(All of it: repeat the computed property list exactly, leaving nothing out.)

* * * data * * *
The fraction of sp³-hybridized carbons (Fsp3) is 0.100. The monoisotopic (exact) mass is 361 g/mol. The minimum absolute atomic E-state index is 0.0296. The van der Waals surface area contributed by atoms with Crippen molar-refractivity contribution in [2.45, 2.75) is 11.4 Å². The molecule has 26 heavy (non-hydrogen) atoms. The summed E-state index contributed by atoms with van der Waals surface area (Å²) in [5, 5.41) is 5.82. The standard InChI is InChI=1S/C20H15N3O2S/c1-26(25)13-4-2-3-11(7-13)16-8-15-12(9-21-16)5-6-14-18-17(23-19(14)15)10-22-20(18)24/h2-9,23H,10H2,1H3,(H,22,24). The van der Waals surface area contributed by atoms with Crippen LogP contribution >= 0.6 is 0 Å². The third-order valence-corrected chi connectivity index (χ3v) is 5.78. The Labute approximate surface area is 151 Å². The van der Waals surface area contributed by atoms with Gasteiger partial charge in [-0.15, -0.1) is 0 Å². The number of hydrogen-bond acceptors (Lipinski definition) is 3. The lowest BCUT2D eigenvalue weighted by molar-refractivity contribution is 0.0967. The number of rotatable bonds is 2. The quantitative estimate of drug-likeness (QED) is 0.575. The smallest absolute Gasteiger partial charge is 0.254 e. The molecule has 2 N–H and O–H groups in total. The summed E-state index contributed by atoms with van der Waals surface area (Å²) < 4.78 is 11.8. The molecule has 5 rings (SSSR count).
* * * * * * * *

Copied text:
The fraction of sp³-hybridized carbons (Fsp3) is 0.100. The monoisotopic (exact) mass is 361 g/mol. The minimum absolute atomic E-state index is 0.0296. The van der Waals surface area contributed by atoms with Crippen molar-refractivity contribution in [2.45, 2.75) is 11.4 Å². The molecule has 26 heavy (non-hydrogen) atoms. The summed E-state index contributed by atoms with van der Waals surface area (Å²) in [5, 5.41) is 5.82. The standard InChI is InChI=1S/C20H15N3O2S/c1-26(25)13-4-2-3-11(7-13)16-8-15-12(9-21-16)5-6-14-18-17(23-19(14)15)10-22-20(18)24/h2-9,23H,10H2,1H3,(H,22,24). The van der Waals surface area contributed by atoms with Crippen LogP contribution >= 0.6 is 0 Å². The third-order valence-corrected chi connectivity index (χ3v) is 5.78. The Labute approximate surface area is 151 Å². The van der Waals surface area contributed by atoms with Gasteiger partial charge in [-0.15, -0.1) is 0 Å². The number of hydrogen-bond acceptors (Lipinski definition) is 3. The lowest BCUT2D eigenvalue weighted by molar-refractivity contribution is 0.0967. The number of rotatable bonds is 2. The quantitative estimate of drug-likeness (QED) is 0.575. The smallest absolute Gasteiger partial charge is 0.254 e. The molecule has 2 N–H and O–H groups in total. The summed E-state index contributed by atoms with van der Waals surface area (Å²) < 4.78 is 11.8. The molecule has 5 rings (SSSR count).